By the 1370s, the Babylonian Captivity seemed unending. Many of Europe's troubles were felt to be due to the long res­i­d­ence of the popes at Av­ig­­non, wh­ere the Curia was now lar­g­ely Fren­ch. Greg­ory wanted to send a crusade to the east that would reun­ite the eastern and west­ern church­ under the leadership of Rome. Also he believed Rome was the only true home for the papacy, and, due to the recent successes of the papal armies, he felt safer about going home. But there was still vigorous opposition of the French card­in­als.

The frescoes on the ceilings in the St-Jean chapel, as well as the walls of the Grand Audience Room, were painted by the Italian artist Matteo Giovannetti.

Cath­er­­ine of Siena arr­iv­ed in Avignon on June 1376 to bring the Pope back to Italy and was graciously rec­eived. But she died in 1380 at 33, and was bur­ied in Rome’s Dominican Church of Santa Maria sopra Min­er­va. Pope Greg­ory XI did act on Catherine’s pleas and in 1376, he risk­ed a trip to Rome. Gregory and 2000 merc­en­aries arr­ived in Rome in Jan 1377 to live in the Vat­ican. But Gr­eg­ory was mobbed by jeering Flor­entines and thous­ands died, so he fled to a safer city. Gregory eventually limped back into Rome, and the Bab­yl­on­ian Cap­tiv­ity was over. He died exhausted the next year and was buried in the Rom­an Forum. 

Street mobs dur­ing the fun­eral thr­eat­ened to burn any cardinal who voted for a non Italian pope. No French­man was ever el­ec­ted pope again! France would never steal the papacy away from Rome again!


Jane and Lance Hattatt said...

Hello Hels:

A thoroughly comprehensive, fascinating and detailed account of the removal of the Papacy from Italy to France. As it happens, and unusually so, this is a subject area familiar to us and, indeed, once we attended a series of lectures on Rome and the Papacy in the Renaissance.

Parnassus said...

Hello Hels, The phrase "politics as usual" seems to sum up most of these machinations.

I was just reading the Wikipedia article about the Papal Palace, which additionally mentioned the fine library there, and how Avignon became at that time a center for culture and study.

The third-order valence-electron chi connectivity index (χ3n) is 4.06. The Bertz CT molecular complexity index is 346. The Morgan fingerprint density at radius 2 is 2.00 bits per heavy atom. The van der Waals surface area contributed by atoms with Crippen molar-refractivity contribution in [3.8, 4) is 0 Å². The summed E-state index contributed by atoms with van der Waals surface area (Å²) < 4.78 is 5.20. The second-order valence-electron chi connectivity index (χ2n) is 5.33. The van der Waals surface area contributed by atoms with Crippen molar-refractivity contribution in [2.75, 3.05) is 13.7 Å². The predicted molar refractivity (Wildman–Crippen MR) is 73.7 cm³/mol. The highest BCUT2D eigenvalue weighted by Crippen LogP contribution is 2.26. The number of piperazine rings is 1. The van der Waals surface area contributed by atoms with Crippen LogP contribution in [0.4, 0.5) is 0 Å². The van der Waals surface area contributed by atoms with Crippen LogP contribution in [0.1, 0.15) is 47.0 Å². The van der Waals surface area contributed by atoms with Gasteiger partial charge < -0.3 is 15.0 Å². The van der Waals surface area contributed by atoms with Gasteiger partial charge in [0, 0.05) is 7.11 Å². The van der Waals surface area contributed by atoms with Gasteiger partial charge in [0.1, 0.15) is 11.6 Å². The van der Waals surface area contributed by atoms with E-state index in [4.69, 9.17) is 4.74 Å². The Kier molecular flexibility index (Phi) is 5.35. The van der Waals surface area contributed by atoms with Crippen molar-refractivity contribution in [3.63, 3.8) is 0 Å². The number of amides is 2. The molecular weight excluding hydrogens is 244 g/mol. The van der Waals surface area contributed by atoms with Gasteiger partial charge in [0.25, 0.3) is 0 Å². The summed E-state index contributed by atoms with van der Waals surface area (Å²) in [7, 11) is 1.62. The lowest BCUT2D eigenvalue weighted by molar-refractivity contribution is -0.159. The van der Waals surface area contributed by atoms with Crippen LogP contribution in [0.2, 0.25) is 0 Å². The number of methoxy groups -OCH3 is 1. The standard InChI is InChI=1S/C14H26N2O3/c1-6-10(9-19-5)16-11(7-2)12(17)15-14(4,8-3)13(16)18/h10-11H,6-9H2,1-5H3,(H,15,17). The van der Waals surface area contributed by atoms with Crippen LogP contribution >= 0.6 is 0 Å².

Hels said...

Jane and Lance

I am very pleased that your series of lectures on the Papacy in the Renaissance included the French decades. Rome was sensational, but Rome alone did not fully describe Papal splendour.

Hels said...


Musée du Petit Palais became the pope's episcopal headquarters. Imagine the endless procession of architects, painters and sculptors who had to be brought in, just to do this one palace's frescoes, sculptures... I can also imagine writers, scholars, men of science thriving in this very intellectual town.

It would be interesting to ask why small Avignon remained culturally important, even after the papacy returned to Rome. And today Avignon still has overseas students, museums, theatre, operas etc.

jeronimus said...

I wound up in Avignon during a European tour in my Uni days, and was amazed to discover that the Popes had moved there.

Of course my travelling companions had to photograph themselves dancing on the unfinished Pont.

Hels said...


it is funny what we do not know. I had no idea that the biggest collection of Napoleon's possessions outside of France was in Melbourne, until the grandchildren took me to The Briars homestead a few years ago.

Trainman said...

I wonder why they chose a small place like Avignon, not very famous. Why not a big, beautiful French city, if they wanted to impress the French kings?

Hels said...


That the papacy had to move to France made sense. All seven popes were French, the newly appointed Cardinals were largely French and the French Crown was very influential.

Avignon had two great advantages: 1. the town was relatively close to the French-Italian border and 2. it was the property of the Count of Provence, a papal vassal. Avignon was thus the least exile-ish of all the possible exiles.

Hels said...

When Pope Gregory XI brought the papacy back to Rome, the Avignon Papacy (1309 to 1378) was over. Or was it? As soon as antipope Clement VII returned to Avignon with his French cardinals in 1378, there were two streams of popes at the same time - the Roman and the Avignonese. This Great Schism within the Western Church lasted from 1378 to 1417.

You might like to read: "1378 The Great Papal Schism" by Francis Oakley, in Christianity History magazine, Dec 2016.